At a time when Hindu zealots are using even religious observances to whip up hatred against Muslims in particular, a re-reading of Vivekananda can provide welcome relief
“The various religions that exist in the world, although they differ in the form of worship they take, are really one… All are true, for, if you look to the real spirit, the real religion, and the truths in each of them, they are all alike.”
So spoke Swami Vivekananda, one of the stars of Hindu philosophy who was a passionate opponent of aggression in religion and a great exponent of universal religious unity. At first glance, one may be tempted to ask what can be new about whatever Vivekananda has said. At a time when Hindu zealots are using even religious observances to whip up hatred against Muslims in particular, a re-reading of Vivekananda can provide welcome relief.
Vivekananda spoke the words above at Sialkot during his travels during the British era to Punjab and Kashmir which also took him to Rawalpindi, Murree and Jammu. “We should think of God always,” the Swami told his listeners. “Hatred is a thing which greatly impedes the course of Bhakti.”
Vivekananda and religions
Quarrels about religion, he underlined, arise from the thinking that one alone has the truth and whoever does not believe it must be a fool. Although a Hindu monk, Vivekananda was at peace with various religions. “In every religion there have been men good and able, thus making the religion to which they belonged worthy of respect, and as there are such people in every religion, there ought to be no hatred for any sect whatsoever.”
Do those who wield swords and play loud music while massing around mosques during Ramzan to provoke and harass Muslims know this? Were they aware that Vivekananda would have never approved what they were doing?
“We accept all religions as true.” Vivekananda uttered these immortal words in his now famous speech on September 11, 1893 at the Parliament of Religions in Chicago, a speech that was to bring him great laurels. He warned that sectarianism, bigotry and fanaticism have long possessed this beautiful earth. “They have filled the earth with violence, drenched it often with human blood, destroyed civilization and sent whole nations to despair.”
The Swami was bitterly opposed to Christians embracing Hinduism or Hindus or Buddhists becoming Christians. In other words, he was against religious conversion. Speaking again at the Parliament of Religions but on September 27, 1893, he insisted that holiness, purity and charity were not the exclusive possession of any church. “If anybody dreams of the exclusive survival of his own religion and the destruction of the others, I pity him from the bottom of my heart.”
Vivekananda made it clear that it will boomerang if you hurt anyone. At the Twentieth Century Club at Boston, he called for allowing an “infinite variation in religious thought and not try to bring everybody to the same opinion”.
The monk touched upon hate again while dwelling on the greatness of the Gita at San Francisco on May 29, 1900. “If loving your own people means hating everybody else, it is the quintessence of selfishness and brutality, and the effect is that it will make you brutes.” Don’t we see this happening today in India? Indeed, he warned that organized religions was “a hundred times more evil than good, because they stop the growth of each one’s individual development”.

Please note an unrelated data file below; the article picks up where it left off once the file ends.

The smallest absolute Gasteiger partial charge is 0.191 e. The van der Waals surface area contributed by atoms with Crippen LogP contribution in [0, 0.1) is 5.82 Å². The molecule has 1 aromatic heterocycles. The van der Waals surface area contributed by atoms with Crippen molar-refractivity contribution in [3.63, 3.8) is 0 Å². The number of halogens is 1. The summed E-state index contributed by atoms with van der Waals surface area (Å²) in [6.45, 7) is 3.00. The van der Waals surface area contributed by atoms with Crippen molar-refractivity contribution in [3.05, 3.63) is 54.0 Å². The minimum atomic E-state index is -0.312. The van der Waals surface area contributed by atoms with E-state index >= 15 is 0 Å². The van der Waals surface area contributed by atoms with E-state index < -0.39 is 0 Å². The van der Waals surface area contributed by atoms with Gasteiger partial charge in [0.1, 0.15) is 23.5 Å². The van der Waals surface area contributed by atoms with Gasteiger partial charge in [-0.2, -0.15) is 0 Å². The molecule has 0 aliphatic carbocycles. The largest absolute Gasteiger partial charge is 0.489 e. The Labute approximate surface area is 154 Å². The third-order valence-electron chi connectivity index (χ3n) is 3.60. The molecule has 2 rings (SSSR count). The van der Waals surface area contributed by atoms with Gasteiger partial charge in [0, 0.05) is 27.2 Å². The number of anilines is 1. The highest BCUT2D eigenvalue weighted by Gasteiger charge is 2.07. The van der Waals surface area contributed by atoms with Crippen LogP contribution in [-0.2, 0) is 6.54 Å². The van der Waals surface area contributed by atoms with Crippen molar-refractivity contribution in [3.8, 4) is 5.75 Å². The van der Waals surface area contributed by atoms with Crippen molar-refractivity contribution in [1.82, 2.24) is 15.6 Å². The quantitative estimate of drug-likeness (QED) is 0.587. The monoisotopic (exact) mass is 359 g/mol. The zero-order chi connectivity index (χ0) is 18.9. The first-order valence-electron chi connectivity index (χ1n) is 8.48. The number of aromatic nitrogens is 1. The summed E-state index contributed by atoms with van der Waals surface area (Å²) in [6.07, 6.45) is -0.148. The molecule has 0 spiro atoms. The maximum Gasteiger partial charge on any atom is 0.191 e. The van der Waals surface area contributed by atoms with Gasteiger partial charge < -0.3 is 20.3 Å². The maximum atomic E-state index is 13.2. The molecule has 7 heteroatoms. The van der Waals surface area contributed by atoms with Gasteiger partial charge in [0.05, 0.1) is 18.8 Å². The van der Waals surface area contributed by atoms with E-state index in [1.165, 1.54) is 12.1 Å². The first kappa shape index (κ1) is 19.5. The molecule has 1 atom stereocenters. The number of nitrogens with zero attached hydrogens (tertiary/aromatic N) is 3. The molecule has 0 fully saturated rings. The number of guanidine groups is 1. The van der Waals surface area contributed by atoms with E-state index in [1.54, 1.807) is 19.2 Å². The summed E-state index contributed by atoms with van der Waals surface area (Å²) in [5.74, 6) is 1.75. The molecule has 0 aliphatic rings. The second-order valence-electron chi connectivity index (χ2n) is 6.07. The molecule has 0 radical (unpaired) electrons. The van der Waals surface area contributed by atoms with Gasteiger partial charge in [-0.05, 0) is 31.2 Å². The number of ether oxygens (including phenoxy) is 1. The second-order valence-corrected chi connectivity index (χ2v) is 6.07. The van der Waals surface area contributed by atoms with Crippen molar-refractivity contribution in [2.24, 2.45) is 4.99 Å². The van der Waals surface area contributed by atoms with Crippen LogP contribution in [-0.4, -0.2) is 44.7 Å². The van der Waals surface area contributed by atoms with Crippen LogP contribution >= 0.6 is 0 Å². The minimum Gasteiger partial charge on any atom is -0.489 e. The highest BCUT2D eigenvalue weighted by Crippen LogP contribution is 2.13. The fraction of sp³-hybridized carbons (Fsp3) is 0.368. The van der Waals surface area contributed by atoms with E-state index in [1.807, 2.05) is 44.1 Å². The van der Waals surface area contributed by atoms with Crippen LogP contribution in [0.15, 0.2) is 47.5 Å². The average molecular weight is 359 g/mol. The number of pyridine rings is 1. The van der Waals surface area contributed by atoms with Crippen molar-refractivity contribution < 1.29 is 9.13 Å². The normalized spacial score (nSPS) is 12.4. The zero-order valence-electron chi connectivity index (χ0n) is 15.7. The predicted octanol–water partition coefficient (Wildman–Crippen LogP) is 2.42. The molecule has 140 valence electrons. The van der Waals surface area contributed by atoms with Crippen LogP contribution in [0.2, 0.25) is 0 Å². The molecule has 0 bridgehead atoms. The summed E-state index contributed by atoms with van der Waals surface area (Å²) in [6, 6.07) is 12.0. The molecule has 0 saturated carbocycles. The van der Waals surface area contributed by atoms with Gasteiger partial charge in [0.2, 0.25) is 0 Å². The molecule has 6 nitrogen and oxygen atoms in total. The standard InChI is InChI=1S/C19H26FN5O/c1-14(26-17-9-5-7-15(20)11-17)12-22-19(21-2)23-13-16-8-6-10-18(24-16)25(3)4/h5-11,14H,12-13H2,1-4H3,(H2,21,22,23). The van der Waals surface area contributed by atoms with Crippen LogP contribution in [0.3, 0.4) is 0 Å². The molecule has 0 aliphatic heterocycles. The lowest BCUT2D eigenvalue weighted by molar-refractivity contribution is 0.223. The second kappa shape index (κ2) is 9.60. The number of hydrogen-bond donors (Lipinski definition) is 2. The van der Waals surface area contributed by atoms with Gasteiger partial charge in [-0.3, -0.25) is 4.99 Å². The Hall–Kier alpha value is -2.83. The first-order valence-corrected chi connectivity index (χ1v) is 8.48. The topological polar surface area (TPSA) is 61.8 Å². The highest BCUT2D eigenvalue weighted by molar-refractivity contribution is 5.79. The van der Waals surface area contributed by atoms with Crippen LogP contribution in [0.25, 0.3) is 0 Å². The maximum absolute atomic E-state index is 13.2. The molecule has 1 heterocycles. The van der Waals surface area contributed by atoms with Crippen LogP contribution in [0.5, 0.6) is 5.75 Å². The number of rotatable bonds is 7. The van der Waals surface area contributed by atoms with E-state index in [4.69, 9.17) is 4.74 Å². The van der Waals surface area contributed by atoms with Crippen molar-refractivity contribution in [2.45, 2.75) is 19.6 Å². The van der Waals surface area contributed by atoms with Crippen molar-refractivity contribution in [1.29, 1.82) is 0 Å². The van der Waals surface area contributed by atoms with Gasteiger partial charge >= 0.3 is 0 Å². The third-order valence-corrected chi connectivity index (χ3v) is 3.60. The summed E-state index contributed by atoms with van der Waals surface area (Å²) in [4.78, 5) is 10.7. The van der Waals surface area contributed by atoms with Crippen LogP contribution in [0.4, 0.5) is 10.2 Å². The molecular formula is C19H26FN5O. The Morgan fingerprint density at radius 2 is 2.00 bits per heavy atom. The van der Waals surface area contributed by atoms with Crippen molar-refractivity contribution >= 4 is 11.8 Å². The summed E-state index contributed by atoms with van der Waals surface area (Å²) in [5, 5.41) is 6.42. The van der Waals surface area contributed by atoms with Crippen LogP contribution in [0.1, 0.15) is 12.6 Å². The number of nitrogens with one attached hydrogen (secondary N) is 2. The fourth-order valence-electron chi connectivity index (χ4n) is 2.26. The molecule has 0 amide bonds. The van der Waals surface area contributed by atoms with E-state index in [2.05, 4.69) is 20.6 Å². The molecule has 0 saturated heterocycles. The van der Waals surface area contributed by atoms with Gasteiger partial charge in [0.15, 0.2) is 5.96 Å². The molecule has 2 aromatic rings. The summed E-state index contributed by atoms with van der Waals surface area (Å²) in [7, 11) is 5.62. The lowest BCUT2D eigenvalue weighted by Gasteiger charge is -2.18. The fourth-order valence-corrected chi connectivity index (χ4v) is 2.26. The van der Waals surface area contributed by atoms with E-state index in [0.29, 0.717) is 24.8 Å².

Religion is the tie and unity of humanity, he told another gathering also at San Francisco. “We are all Christians; we are all Mohammedans; we are all Hindus, or all Buddhists.” If Vivekananda had spoken these words today, some may have accused him of “appeasement”!
Addressing a gathering in California on Lord Krishna, he said: “There is a great deal of similarity between the lives of Jesus and Krishna… There are a great many similarities in the New Testament and the Gita.” Later, in the San Francisco Bay Area, Vivekananda underlined that the ancient message of Krishna was one harmonizing the ideas of Buddha, Christ and Mohammed.
Vivekananda was clear that for all the devilry that religion was, it was not at fault per se. “No religion ever persecuted men, no religion ever burnt witches… What then incited people to do these things? Politics, but never religion; and if such politics takes the name of religion, whose fault is that?”
The Hindu, the monk said in an undated speech, was free to worship the Incarnations of all the countries. “The Hindu can worship any sage and any saint from any country whatsoever, and as a fact we know that we go and worship many times in the churches of the Christians, and many, many times in the Mohammedan mosques, and that is good. Why not?”
Muslim, Hindu faults
Vivekananda was critical of the intolerance of hardline Muslims, whose watchword is “There is one God, and Mohammed is His Prophet.” He went on: “Everything beyond that not only is bad, but must be destroyed forthwith; at a moment’s notice, every man or woman who does not exactly believe in that must be killed; everything that does not belong to this worship must be immediately broken, every book that teaches anything else must be burnt.”
But he added in the same breath that wherever there was a philosophical man among Mohammedans, “he was sure to protest against these cruelties”.
Vivekananda was equally critical of Hindus for throwing filth into rivers and accused Hindus of weaknesses “notwithstanding our grand philosophy”.
The Hindu rightwing may use Vivekananda as a mascot but the saffron-clad monk was no zealot. For him, any religion that preached and practiced hatred was not worth it. Re-reading some of his speeches in today’s troubled times will help sharpen one’s understanding of political Hindutva.
Title: 25 Greatest Speeches of Vivekananda; Publishers: FingerPrint Classics; Pages: 319; Price: $9.99
(The reviewer is a veteran journalist)